Bay Crit Sprint Tensions Set Scene For Road Nationals Criterium

Peloton Cafe || 2016 Bay Cycling Classic

Peloton Cafe || 2016 Bay Cycling Classic (image copyright Jarrod Partridge)

By Jamie Finch-Penninger?? @FishysCP

The 2016 Bay Cycling Classic was a fun weekend with some intense, action-filled racing, but the final stage was a bit lukewarm in comparison as the 900 metre circuit became more of a processional for Orica-Greenedge and leader?s jersey wearer Caleb Ewan. The race was tightly controlled for the majority of the laps by the Australian World Tour team, and then they performed a near perfect leadout for Ewan, who had time to look behind him before the line to see where all his competition had gone.

The early stages saw the peloton being lead around by a combination of Luke Durbridge and Jack Haig (both Orica-Greenedge), with Nathan Haas (VTwo) often at the pointy end, trying to initiate moves, only to be jumped on immediately by the particularly attentive Durbridge. This pattern would continue throughout the race, with Haas growing increasingly frustrated as his attempts to make the race were continually shut down.

Eventually, Josh Taylor (State of Matter/MAAP) managed to hit the peloton and establish a slim gap, driving solo for several laps before he was joined by intermediate sprint jersey wearer Robbie Hucker (Avanti IsoWhey) and the two continued to hover off the front of the Orica-Greenedge led bunch. Occasionally, Nathan Haas would try to bridge across, which provoked the response from Durbridge, and that would shave a few seconds off the gap, but the action rarely got much more exciting than that for the healthy crowd that lined the roads. With just over half the race gone, the two escapees got reeled in by the peloton, with a shortlived solo move from new Avanti IsoWhey member Sam Crome only lasting a few laps before he was shut down. Credit to Taylor, Hucker, Crome and Haas who tried hard to insert some life into what was otherwise not the most fascinating spectacle.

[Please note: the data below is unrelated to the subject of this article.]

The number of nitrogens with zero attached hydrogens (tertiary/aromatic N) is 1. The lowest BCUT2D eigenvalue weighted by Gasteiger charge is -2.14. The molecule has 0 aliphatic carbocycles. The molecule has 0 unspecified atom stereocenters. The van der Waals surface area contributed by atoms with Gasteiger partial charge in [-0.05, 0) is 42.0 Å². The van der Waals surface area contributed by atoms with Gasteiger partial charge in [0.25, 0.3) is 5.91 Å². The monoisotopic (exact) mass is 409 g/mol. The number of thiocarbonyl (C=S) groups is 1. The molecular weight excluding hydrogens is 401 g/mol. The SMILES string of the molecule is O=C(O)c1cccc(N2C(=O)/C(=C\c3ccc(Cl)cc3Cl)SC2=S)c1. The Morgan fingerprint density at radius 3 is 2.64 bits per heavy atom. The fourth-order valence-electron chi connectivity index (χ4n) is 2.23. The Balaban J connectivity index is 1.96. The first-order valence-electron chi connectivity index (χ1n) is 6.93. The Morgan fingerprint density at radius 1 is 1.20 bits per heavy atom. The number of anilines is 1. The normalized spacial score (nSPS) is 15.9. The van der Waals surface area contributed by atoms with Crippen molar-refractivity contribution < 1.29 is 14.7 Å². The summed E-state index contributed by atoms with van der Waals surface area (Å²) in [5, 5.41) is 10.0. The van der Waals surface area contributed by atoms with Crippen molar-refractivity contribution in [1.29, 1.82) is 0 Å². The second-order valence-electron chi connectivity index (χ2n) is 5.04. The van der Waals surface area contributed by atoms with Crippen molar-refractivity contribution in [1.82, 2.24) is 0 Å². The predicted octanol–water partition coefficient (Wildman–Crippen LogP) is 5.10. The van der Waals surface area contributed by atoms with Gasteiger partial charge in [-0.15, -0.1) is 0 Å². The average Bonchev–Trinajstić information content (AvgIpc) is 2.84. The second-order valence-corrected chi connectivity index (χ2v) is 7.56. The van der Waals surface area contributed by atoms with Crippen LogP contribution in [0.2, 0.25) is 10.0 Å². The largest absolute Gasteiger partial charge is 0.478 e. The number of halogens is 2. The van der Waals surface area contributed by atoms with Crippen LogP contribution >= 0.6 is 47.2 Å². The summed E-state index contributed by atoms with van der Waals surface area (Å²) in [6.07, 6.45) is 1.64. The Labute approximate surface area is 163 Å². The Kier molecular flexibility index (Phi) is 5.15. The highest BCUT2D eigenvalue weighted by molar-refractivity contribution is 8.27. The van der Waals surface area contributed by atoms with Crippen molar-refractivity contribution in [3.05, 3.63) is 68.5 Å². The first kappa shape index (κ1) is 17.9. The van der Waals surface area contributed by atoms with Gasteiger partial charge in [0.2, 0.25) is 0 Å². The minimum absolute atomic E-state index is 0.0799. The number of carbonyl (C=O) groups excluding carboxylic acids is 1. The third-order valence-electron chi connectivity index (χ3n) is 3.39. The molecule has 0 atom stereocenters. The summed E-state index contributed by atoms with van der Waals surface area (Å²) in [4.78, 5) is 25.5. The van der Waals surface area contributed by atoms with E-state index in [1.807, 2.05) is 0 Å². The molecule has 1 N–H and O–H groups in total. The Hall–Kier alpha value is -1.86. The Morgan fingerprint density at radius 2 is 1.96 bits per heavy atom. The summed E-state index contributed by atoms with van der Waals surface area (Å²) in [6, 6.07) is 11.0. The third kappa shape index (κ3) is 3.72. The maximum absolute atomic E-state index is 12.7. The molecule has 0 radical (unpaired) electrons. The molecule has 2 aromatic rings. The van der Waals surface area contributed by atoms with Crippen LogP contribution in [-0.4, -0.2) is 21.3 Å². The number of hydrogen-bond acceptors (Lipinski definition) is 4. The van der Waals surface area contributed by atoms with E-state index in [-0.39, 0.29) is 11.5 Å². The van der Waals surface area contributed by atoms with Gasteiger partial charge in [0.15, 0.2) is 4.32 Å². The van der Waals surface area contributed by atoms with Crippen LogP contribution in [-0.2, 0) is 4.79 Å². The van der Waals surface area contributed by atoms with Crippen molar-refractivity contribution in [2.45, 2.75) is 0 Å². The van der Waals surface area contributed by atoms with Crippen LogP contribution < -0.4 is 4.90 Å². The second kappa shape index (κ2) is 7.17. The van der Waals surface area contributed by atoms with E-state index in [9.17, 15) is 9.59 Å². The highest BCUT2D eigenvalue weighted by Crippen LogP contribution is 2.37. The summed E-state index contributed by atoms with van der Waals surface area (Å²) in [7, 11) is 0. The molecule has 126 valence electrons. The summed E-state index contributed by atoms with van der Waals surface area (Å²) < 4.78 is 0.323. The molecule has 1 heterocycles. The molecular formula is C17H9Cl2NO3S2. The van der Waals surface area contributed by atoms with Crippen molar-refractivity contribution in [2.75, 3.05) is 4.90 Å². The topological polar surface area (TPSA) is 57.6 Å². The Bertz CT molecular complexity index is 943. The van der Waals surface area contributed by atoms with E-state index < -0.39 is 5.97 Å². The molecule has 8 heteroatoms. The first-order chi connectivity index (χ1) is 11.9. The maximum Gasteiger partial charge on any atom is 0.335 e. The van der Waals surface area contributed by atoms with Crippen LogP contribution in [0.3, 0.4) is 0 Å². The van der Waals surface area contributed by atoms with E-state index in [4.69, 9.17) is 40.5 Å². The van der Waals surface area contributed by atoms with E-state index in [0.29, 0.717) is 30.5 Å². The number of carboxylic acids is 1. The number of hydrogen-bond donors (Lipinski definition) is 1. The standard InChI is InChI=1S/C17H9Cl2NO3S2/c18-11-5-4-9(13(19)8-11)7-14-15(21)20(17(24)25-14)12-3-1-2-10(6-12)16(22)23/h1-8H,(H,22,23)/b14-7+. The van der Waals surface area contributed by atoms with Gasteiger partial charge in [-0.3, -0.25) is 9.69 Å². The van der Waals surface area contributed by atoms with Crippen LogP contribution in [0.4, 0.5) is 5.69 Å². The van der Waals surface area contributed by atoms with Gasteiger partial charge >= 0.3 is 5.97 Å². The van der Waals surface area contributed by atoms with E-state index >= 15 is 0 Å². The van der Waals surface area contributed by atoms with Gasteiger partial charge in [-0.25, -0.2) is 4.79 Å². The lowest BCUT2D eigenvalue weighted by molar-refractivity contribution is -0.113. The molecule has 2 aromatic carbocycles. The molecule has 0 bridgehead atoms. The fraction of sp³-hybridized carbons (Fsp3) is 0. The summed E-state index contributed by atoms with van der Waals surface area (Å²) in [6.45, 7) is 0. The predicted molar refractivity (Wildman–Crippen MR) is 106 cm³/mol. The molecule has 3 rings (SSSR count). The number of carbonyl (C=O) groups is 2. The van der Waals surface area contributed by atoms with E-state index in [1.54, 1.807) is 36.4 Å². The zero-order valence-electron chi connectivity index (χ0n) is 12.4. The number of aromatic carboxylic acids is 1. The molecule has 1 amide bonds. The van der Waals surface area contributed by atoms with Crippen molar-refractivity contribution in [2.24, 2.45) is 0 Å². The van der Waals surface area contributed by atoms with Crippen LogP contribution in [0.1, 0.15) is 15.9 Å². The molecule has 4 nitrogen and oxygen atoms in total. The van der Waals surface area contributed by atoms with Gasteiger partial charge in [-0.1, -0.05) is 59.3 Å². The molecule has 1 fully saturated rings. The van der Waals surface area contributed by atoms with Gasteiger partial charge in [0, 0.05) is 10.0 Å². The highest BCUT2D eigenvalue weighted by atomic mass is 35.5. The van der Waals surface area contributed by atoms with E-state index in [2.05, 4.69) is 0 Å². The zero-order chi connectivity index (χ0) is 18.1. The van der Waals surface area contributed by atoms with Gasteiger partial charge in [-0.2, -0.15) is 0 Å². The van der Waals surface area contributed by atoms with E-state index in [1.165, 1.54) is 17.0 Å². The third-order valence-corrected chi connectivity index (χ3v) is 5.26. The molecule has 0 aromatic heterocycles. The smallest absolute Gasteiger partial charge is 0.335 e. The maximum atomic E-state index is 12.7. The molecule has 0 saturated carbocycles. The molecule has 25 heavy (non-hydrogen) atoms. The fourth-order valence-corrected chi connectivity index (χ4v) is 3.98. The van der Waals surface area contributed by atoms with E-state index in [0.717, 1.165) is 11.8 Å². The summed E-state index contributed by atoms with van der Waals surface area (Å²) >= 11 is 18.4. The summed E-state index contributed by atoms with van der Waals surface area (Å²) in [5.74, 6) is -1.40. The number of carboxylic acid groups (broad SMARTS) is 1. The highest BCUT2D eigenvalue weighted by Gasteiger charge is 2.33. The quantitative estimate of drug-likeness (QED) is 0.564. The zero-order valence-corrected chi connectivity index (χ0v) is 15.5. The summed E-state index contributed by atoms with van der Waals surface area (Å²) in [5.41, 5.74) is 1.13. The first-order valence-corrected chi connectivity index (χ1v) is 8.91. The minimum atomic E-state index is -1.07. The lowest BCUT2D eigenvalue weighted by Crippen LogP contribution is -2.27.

With all the attacks getting neutralised swiftly, all the attention went to the sprint. With 4 laps remaining, the riders were busy jockeying for position and a few hit the deck as they went around a roundabout, holding up the majority of the peloton. Jake Kauffmann (Budget Forklifts) explained the frustration of the riders caught behind. ?We were trying to argue the fact that there were four laps to go, they said by the time we came in it would be three to go. I?m not a commissaire, I don?t know the rule book off by heart, so we just had to go with what they were saying. It?s a bit disappointing with this being our last race for the team, and I know Sammy Witmitz was keen to go for the sprint.?

That type of niggle was also present in the final sprint, with riders fighting it out behind Caleb Ewan to get in a position to challenge the young Orica-Greenedge star. Brenton Jones (Drapac) had to come from a position a few lengths back in the pack, and despite again showcasing his rapid finish, was unable to make up the gap to Ewan. Jones spoke to Peloton Caf? after the stage.

?Yeah I was a few places behind Caleb again (coming into the final corner), Pat Shaw (Avanti IsoWhey) was doing his best to chop left and right? as he does best. I came to the finish going ?well, you can do that, but I?m still going to beat you to the line?, which I did and he was back in 3rd overall. So that?s what I wanted and that?s what I got.?

Jones had been confident of his ability to take the overall win across the series, but was far from disheartened after his 2nd overall finish. ?Yeah, it wasn?t to be, but three 2nd places over the three stages and 2nd overall, for the first time since I won the race in 2014, is not a bad performance. Caleb?s in great form, he won a World Tour stage last year and I?ve only been beaten by a better rider on the day. I?m content with how my form is leading into the season and it?s a big year ahead. The team?s riding really well at the moment, a great start for Drapac.?

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